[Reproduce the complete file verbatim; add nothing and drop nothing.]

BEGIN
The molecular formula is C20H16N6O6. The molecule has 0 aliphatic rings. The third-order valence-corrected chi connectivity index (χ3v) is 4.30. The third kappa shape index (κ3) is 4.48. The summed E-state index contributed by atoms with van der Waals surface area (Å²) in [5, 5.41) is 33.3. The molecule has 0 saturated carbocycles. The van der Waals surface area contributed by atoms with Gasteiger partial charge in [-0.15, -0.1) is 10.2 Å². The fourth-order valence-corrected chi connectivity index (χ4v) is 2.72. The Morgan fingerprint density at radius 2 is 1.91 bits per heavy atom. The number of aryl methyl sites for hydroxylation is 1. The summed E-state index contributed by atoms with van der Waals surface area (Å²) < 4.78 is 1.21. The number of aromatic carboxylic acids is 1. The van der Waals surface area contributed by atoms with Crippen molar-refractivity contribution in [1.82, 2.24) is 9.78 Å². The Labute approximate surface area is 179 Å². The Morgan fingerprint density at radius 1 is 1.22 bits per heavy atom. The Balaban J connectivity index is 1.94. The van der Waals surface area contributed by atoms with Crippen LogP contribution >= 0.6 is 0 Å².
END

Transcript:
The molecular formula is C20H16N6O6. The molecule has 0 aliphatic rings. The third-order valence-corrected chi connectivity index (χ3v) is 4.30. The third kappa shape index (κ3) is 4.48. The summed E-state index contributed by atoms with van der Waals surface area (Å²) in [5, 5.41) is 33.3. The molecule has 0 saturated carbocycles. The van der Waals surface area contributed by atoms with Gasteiger partial charge in [-0.15, -0.1) is 10.2 Å². The fourth-order valence-corrected chi connectivity index (χ4v) is 2.72. The Morgan fingerprint density at radius 2 is 1.91 bits per heavy atom. The number of aryl methyl sites for hydroxylation is 1. The summed E-state index contributed by atoms with van der Waals surface area (Å²) < 4.78 is 1.21. The number of aromatic carboxylic acids is 1. The van der Waals surface area contributed by atoms with Crippen molar-refractivity contribution in [1.82, 2.24) is 9.78 Å². The Labute approximate surface area is 179 Å². The Morgan fingerprint density at radius 1 is 1.22 bits per heavy atom. The Balaban J connectivity index is 1.94. The van der Waals surface area contributed by atoms with Crippen LogP contribution >= 0.6 is 0 Å².